A large new Northwestern Medicine study upends our understanding of vitamin E and ties the increasing consumption of supposedly healthy vitamin E-rich oils – canola, soybean and corn – to the rising incidence of lung inflammation and, possibly, asthma.
The new study shows drastically different health effects of vitamin E depending on its form. The form of vitamin E called gamma-tocopherol in the ubiquitous soybean, corn and canola oils is associated with decreased lung function in humans, the study reports. The other form of vitamin E, alpha-tocopherol, which is found in olive and sunflower oils, does the opposite. It’s associated with better lung function.
“Considering the rate of affected people we found in this study, there could be 4.5 million individuals in the U.S. with reduced lung function as a result of their high gamma-tocopherol consumption,” said senior author Joan Cook-Mills, PhD, an associate professor of Medicine in Allergy/Immunology at Northwestern University Feinberg School of Medicine.
This is the first study to show gamma-tocopherol is associated with worse lung function.
Cook-Mills presented her research in May at the Oxidants and Antioxidants in Biology World Congress. It was also published in the journal Respiratory Research.
Rates of asthma in the U.S. have been climbing in the last 40 years, coinciding with a switch in U.S. diets from lard and butter to soybean, canola and corn oils, which were thought to be healthier for the heart. Looking at other countries’ rates of asthma, Cook-Mills said those with significantly lower rates of asthma have diets high in olive and sunflower oils.
In the U.S., asthma prevalence (the percentage of people who have been diagnosed with asthma and still have asthma) was 8.4 percent in 2010, as reported by the U.S. Department of Health and Human Services Centers for Disease Control and Prevention.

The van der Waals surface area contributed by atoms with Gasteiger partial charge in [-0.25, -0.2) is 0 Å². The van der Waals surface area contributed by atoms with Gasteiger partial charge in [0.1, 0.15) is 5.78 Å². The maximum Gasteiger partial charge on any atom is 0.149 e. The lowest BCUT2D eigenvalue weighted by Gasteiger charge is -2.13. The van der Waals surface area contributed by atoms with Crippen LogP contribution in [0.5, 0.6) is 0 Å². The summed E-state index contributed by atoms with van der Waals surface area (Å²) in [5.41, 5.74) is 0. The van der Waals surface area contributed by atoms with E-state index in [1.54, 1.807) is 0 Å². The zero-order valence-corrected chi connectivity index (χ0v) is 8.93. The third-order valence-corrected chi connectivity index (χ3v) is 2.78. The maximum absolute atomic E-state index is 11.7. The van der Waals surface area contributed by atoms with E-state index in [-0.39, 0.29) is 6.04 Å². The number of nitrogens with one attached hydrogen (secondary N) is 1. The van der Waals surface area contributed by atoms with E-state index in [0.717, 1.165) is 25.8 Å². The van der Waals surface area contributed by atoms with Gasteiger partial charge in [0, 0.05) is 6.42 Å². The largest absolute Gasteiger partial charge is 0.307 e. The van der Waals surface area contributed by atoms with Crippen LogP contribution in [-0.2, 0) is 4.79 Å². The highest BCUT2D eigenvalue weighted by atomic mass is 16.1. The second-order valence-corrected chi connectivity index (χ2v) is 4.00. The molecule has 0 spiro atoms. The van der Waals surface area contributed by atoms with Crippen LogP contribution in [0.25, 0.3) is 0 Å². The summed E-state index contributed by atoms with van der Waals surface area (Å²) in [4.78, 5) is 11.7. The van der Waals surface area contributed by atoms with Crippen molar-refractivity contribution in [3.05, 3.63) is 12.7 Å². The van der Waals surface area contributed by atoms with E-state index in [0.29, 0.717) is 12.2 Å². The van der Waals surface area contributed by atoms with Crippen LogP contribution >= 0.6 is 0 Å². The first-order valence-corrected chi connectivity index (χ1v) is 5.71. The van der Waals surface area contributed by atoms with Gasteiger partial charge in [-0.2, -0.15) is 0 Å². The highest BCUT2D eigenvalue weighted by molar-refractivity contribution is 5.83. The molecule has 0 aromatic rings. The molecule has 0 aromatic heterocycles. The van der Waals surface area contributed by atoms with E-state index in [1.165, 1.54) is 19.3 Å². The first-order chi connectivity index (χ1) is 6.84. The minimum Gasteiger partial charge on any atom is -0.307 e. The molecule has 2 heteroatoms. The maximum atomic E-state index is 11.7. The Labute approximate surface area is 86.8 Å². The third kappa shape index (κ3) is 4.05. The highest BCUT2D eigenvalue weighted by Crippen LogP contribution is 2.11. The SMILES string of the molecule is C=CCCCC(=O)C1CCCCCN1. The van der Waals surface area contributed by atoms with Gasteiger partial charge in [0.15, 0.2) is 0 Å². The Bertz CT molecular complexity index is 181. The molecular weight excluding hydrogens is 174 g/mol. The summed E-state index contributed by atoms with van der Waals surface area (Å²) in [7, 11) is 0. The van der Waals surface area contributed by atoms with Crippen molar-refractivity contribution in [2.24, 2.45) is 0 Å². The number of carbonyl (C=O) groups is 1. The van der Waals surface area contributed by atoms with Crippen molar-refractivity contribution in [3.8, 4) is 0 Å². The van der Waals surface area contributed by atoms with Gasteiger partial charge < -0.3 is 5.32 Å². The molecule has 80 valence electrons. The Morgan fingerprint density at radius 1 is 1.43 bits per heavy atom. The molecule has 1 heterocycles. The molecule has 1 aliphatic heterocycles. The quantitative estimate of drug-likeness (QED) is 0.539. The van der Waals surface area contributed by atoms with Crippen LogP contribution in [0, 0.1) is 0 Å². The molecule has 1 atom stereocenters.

In the U.S., the average blood plasma level of gamma-tocopherol is four or more times higher than those of European and Scandinavian countries that consume sunflower and olive oil, Cook-Mills noted.
“People in countries that consume olive and sunflower oil have the lowest rate of asthma and those that consume soybean, corn and canola oil have the highest rate of asthma,” Cook-Mills said. “When people consume alpha-tocopherol, which is rich in olive oil and sunflower oil, their lung function is better.”
The study examined 4,526 individuals from the Coronary Artery Risk Development in Young Adults Study (CARDIA). Cook-Mills had done previous allergy research in mice showing alpha-tocopherol decreased lung inflammation, protecting healthy lung function and gamma-tocopherol increased lung inflammation and airway hyper-responsiveness, a characteristic of asthma. She hypothesized that they might have similar effects in humans.
Cook-Mills examined the CARDIA results for individuals’ lung function tests at four intervals from baseline to 20 years and the type of tocopherol levels in their blood plasma at three intervals from baseline to 15 years. She found that a high level of gamma-tocopherol, 10 micromolar in the blood plasma, was associated with a 10 to 17 percent reduction in lung function. Micromolar is a measure of the amount of gamma-tocopherol per liter volume of blood plasma.
“The blood plasma showed how much they had acquired in their tissues,” Cook-Mills said. “You get vitamin E from your diet or supplements.”
In 2012 research, she identified a mechanism for gamma-tocopherol increasing lung inflammation: protein kinase C-alpha, which binds to both forms of vitamin E. Alpha-tocopherol inhibits the action of the protein, and gamma-tocopherol increases the action of the protein.
“A 10 percent reduction in lung function is like an asthmatic condition,” Cook-Mills said. “People have more trouble breathing. They take in less air, and it’s harder to expel. Their lungs have reduced capacity.”
People with asthma already have lower lung function, so if they have high gamma-tocopherol levels, they would have even more difficulty breathing, Cook-Mills said. The individuals in CARDIA with asthma and high gamma-tocopherol had the lowest lung function.
Other Northwestern authors on the paper include Michelle Marchese; Rajesh Kumar, MD; Kiang Liu, PhD; Laura Colangelo and Pedro Avila, MD.
This study was supported by the National Heart, Lung and Blood Institute of the National Institutes of Health grant R-1 AT004837.